The State of Driver Education
Reviewed of the current driver education literature in order to identify novice driver needs
The AAA Foundation for Traffic Safety has sponsored a project to “reinvent” driver education into a form that reduces crashes by novice drivers. The research team reviewed the current driver education literature in order to identify novice driver needs, evaluate methods of instruction, and assess the effectiveness of driver education in influencing behaviour. The researchers then proposed performance objectives for driver education graduates and methods for achieving those objectives.
The main function of current driver education is to support mobility. New drivers need a certain level of skill in order to pass a state or provincial licensing test and satisfy the concerns of their parents or guardians. Driver education helps meet this need. However, the additional need exists to improve the safety performance of novice drivers. When a large-scale study in DeKalb County, Georgia, failed to show a net safety benefit, driver education lost much government support. Although some jurisdictions and suppliers of curriculum materials have continued to develop their programs, in overall terms driver education has declined in the last 15 years.
This paper identifies ways to restructure driver education to realize its potential for improving safety. This new driver education must operate, at least initially, within current resource limitations. It must be modular and flexible to accommodate different programs and a variety of scales, standards, and resources in different jurisdictions. To be widely accepted, curriculum materials should be packaged for easy and straightforward delivery in poorly capitalized, low-tech instructional environments.
Novice drivers experience serious crash losses far beyond their representation in the driver population or their proportion of mileage driven. As a group they take between five and seven years to reach mature risk levels. However, they vary widely in cultural background, life situation, skills, ability, motivation, level of experience, and crash risk. The difference between male and female behaviours and risks are the best known (although sex differences seem to be diminishing).
The number of novice drivers has been declining for many years, and this has reduced new driver losses. However, this trend will reverse over the rest of the decade as the “baby boom echo” reaches driving age. In addition, economic recession reduces the number of young driver fatalities, so economic recovery may contribute to increased young driver fatalities in the later 1990s. Over the next few years the problem of novice drivers of all ages will take on greater importance.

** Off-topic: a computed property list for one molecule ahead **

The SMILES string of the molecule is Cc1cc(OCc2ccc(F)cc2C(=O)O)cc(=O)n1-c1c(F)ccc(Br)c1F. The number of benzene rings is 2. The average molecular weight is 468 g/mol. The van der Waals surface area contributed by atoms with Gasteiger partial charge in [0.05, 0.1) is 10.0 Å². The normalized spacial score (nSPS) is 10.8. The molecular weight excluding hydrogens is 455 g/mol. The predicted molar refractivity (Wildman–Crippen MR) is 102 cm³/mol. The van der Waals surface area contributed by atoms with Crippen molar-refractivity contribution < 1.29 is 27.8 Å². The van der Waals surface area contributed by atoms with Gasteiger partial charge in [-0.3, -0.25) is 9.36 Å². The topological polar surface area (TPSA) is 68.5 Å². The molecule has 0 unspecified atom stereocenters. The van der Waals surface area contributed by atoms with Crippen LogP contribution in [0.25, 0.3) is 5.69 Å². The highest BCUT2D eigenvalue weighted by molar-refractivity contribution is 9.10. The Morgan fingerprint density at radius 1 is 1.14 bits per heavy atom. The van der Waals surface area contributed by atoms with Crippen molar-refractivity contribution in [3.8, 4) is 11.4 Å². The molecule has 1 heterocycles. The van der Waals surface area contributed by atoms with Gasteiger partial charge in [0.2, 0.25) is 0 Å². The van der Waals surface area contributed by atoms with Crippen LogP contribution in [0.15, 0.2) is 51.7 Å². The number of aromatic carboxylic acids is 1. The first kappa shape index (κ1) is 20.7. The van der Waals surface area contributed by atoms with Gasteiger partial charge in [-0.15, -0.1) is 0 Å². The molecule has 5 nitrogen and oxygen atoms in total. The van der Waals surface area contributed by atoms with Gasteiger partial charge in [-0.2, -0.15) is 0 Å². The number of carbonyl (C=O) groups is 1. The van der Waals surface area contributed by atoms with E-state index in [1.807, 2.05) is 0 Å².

New drivers lack important skills, particularly those needed to acquire and process information. They are less able to maintain full attention and less likely to take in the information they need from the driving environment. They are not as good as experienced drivers in scanning the environment, recognizing potential hazards while they are still at a safe distance, and making tough decisions quickly. They tend to underestimate the danger of certain risky situations and overestimate the danger in others.
Improved skills alone are not sufficient to ensure new driver safety, however. The safety effects of good driving skills appear to be offset by overconfidence and increased exposure to risk. Better-trained novice drivers become licensed sooner and drive more, in part because of their own increased confidence, but also because their parents often give them more freedom to drive.
Crashes are caused by what drivers choose to do as much as by what they are able (or unable) to do. Most of novice drivers’ increased risk comes from inappropriate behaviour — deliberately taking risky actions, seeking stimulation, driving at high speeds, and driving while impaired. Compared to more experienced drivers, novice drivers more often choose to drive too fast and follow other vehicles too closely. They run yellow lights more, accept smaller gaps in traffic, and allow less room for safety. As a result of their choices and perhaps because of skill deficiencies as well, they have more rear-end crashes and runoff- the-road crashes than experienced drivers.